Oral sex is not really sex, right? Wrong! Many people feel safe participating in oral sex because “it’s not real sex” and there is no risk of pregnancy. However, oral sex is “real” sex and while it may be the less risky type of sex, it still carries the same risks associated with vaginal or anal sex. Many sexually transmitted infections (STIs) such as gonorrhea, herpes, hepatitis B, HIV, and syphilis can be transmitted through oral-genital contact. It is difficult to determine exact rates of transmission of STIs through oral sex since many sexually active individuals practice oral sex in addition to other, higher risk activities, such as vaginal and/or anal sex. In addition, oral HPV, which is closely linked to oral cancer, is on the rise among adolescents.
Given the risks of oral sex, if you decide to engage in this behavior-whether you are receiving or giving-knowing ways to reduce the risk of exposure STI is important. Many people consider practicing safer sex to be an obligation-talking to your partner about ways to eroticize the experience can let pleasure still remain the primary focus.
For oral sex on a woman, the use of latex barrier such as a dental dam, condoms cut open and rolled out flat or plastic wrap can serve as a barrier to prevent the transmission of HIV and other STIs. There are some ltex barriers are manufactured with flavors to cater to different tastes.
For oral sex on a man, using a flavored latex condom can reduce STI transmission. Some people complain that condoms have a rubbery taste and lessen the sensation on the penis. Spermicides on the condoms may also numb the tongue. While using flavored condoms may make the idea of using a condom more appealing, but be sure that the condom is not a novelty condom. Condoms that say “for novelty use only” should not be used for protection from STIs. Using a small amount of lubricant inside the condom may help increase sensation.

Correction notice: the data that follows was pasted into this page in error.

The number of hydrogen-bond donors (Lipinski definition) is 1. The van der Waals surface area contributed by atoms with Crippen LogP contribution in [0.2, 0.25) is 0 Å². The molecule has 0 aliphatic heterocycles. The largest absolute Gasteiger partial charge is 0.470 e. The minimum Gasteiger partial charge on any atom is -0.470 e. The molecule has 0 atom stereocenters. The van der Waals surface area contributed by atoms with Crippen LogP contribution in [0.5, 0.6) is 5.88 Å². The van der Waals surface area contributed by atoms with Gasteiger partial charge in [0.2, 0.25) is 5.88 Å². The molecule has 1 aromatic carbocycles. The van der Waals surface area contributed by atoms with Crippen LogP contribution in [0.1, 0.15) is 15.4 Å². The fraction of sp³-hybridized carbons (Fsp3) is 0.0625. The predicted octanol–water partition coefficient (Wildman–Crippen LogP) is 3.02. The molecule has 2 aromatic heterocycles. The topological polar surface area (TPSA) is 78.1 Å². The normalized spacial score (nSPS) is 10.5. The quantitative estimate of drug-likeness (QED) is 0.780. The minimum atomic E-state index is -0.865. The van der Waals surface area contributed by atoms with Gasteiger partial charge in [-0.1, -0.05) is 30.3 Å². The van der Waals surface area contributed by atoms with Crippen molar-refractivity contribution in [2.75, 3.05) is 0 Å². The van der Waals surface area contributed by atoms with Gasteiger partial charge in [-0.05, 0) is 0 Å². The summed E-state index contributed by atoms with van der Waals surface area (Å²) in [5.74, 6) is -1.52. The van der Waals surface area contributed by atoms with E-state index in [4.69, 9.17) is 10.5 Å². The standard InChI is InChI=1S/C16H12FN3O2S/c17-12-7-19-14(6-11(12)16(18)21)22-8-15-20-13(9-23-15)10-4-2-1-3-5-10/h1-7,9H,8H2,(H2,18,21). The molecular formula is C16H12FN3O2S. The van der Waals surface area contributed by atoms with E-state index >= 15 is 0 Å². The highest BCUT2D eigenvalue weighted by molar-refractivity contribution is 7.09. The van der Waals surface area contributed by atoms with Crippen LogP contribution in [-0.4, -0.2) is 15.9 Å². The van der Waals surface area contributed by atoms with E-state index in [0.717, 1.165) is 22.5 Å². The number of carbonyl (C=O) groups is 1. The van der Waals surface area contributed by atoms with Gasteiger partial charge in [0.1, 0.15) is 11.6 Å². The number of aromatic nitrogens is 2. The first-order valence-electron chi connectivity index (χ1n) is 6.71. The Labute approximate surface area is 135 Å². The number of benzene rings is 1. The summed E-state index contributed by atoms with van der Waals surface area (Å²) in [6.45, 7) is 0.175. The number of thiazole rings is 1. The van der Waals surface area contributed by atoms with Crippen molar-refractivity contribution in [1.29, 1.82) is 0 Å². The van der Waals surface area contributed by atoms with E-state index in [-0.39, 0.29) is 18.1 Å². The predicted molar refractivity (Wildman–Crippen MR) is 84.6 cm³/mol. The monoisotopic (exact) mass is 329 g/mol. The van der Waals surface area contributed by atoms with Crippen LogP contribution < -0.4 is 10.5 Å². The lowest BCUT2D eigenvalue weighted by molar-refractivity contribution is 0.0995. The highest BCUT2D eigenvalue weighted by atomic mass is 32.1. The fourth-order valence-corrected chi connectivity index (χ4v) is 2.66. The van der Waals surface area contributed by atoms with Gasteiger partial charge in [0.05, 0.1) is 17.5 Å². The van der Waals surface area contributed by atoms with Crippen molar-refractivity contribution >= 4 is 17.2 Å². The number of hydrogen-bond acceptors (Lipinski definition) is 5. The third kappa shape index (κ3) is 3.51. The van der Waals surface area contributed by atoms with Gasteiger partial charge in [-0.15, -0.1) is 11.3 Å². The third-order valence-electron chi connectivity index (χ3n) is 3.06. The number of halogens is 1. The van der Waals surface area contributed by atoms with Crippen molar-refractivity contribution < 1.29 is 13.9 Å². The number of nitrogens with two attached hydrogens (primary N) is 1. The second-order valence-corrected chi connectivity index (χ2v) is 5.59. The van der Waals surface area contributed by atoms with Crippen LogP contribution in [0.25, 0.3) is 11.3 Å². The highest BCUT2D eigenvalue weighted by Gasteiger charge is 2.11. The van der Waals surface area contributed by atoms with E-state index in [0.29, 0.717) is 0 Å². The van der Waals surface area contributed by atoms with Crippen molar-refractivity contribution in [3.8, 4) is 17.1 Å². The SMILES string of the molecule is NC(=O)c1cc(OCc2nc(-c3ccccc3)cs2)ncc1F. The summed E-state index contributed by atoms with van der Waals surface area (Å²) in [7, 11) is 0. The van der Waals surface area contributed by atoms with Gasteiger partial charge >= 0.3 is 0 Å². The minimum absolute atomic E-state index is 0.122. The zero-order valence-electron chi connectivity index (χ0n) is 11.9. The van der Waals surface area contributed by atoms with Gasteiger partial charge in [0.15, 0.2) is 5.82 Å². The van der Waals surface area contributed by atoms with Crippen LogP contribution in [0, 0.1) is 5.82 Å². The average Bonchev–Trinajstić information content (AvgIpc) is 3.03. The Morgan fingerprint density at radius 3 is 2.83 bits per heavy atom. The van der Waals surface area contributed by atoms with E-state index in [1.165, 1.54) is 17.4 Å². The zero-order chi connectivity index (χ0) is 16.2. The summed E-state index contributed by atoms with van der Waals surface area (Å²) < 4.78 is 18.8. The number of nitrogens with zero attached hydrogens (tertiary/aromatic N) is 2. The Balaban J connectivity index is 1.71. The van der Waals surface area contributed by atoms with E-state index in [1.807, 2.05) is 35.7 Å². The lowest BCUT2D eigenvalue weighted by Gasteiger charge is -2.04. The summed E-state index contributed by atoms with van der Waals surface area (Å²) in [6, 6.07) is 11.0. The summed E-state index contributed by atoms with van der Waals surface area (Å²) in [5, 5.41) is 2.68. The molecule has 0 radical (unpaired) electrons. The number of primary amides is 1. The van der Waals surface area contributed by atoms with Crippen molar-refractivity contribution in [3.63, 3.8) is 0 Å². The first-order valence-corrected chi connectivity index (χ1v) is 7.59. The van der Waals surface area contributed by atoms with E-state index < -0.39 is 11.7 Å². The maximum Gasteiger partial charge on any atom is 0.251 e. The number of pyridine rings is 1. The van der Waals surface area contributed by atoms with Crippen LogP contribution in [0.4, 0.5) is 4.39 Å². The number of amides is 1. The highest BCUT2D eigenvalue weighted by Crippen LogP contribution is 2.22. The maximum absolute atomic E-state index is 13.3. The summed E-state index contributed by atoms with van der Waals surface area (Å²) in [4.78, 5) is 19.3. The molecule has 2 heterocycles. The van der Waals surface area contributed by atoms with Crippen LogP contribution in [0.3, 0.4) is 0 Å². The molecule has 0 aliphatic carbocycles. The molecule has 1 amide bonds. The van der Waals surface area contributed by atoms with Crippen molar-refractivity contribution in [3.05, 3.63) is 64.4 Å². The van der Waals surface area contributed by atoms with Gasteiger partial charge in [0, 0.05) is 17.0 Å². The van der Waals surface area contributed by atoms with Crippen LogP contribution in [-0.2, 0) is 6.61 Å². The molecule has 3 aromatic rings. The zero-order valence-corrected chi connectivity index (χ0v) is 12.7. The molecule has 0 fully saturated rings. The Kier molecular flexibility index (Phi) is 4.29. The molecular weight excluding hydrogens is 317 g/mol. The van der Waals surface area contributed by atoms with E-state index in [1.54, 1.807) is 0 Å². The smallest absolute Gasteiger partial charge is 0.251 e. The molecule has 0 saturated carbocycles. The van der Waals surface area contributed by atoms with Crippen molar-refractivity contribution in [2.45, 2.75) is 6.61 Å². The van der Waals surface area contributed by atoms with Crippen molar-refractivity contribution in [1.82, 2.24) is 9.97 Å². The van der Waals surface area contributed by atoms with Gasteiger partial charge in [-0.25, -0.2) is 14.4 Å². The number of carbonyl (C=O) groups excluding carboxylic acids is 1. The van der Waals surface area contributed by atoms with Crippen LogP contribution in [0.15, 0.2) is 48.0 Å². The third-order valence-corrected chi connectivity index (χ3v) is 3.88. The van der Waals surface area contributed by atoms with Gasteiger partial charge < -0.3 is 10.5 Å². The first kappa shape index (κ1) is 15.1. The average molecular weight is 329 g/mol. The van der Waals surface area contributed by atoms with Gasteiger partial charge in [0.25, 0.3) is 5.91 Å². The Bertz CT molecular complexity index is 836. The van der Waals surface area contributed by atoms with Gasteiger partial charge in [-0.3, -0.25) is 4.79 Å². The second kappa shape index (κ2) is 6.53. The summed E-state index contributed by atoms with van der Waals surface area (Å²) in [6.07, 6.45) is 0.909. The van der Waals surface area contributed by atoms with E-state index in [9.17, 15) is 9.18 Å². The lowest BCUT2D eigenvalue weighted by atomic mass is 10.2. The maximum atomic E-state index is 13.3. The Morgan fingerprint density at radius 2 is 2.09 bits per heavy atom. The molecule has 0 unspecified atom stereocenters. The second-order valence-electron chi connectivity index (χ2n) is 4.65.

For oral-anal contact, a barrier is strongly recommended. Using a dental dam or plastic wrap will reduce possible transmission.
Do not brush or floss your teeth right before you have oral sex. Flossing and brushing may tear the lining of the mouth, increasing the exposure to any viruses that may be present. Also, be sure to examine your partners genitals before engaging in oral sex. If there is a sore or discharge on your partner’s genitals or an unusual odor, avoid any type of contact with the genitals including oral sex.
Communication with your partner is important when deciding to have oral sex. Talking with your partner can help both of you make appropriate decisions and reduce your risk.